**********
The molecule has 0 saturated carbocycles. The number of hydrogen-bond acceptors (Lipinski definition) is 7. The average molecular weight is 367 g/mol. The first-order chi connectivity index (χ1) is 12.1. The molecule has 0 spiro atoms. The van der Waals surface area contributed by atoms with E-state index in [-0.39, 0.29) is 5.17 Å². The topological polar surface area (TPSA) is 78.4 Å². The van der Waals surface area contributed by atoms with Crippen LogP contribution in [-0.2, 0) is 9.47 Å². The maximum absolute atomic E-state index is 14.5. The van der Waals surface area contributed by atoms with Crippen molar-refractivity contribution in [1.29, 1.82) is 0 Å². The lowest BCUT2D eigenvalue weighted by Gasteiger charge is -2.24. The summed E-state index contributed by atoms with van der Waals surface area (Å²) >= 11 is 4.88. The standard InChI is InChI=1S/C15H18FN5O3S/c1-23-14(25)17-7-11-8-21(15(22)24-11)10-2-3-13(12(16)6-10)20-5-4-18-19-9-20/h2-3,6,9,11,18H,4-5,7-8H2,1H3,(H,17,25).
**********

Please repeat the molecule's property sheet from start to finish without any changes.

The molecule has 0 saturated carbocycles. The number of hydrogen-bond acceptors (Lipinski definition) is 7. The average molecular weight is 367 g/mol. The first-order chi connectivity index (χ1) is 12.1. The molecule has 0 spiro atoms. The van der Waals surface area contributed by atoms with E-state index in [-0.39, 0.29) is 5.17 Å². The topological polar surface area (TPSA) is 78.4 Å². The van der Waals surface area contributed by atoms with Crippen LogP contribution in [-0.2, 0) is 9.47 Å². The maximum absolute atomic E-state index is 14.5. The van der Waals surface area contributed by atoms with Crippen molar-refractivity contribution in [1.29, 1.82) is 0 Å². The lowest BCUT2D eigenvalue weighted by Gasteiger charge is -2.24. The summed E-state index contributed by atoms with van der Waals surface area (Å²) >= 11 is 4.88. The standard InChI is InChI=1S/C15H18FN5O3S/c1-23-14(25)17-7-11-8-21(15(22)24-11)10-2-3-13(12(16)6-10)20-5-4-18-19-9-20/h2-3,6,9,11,18H,4-5,7-8H2,1H3,(H,17,25).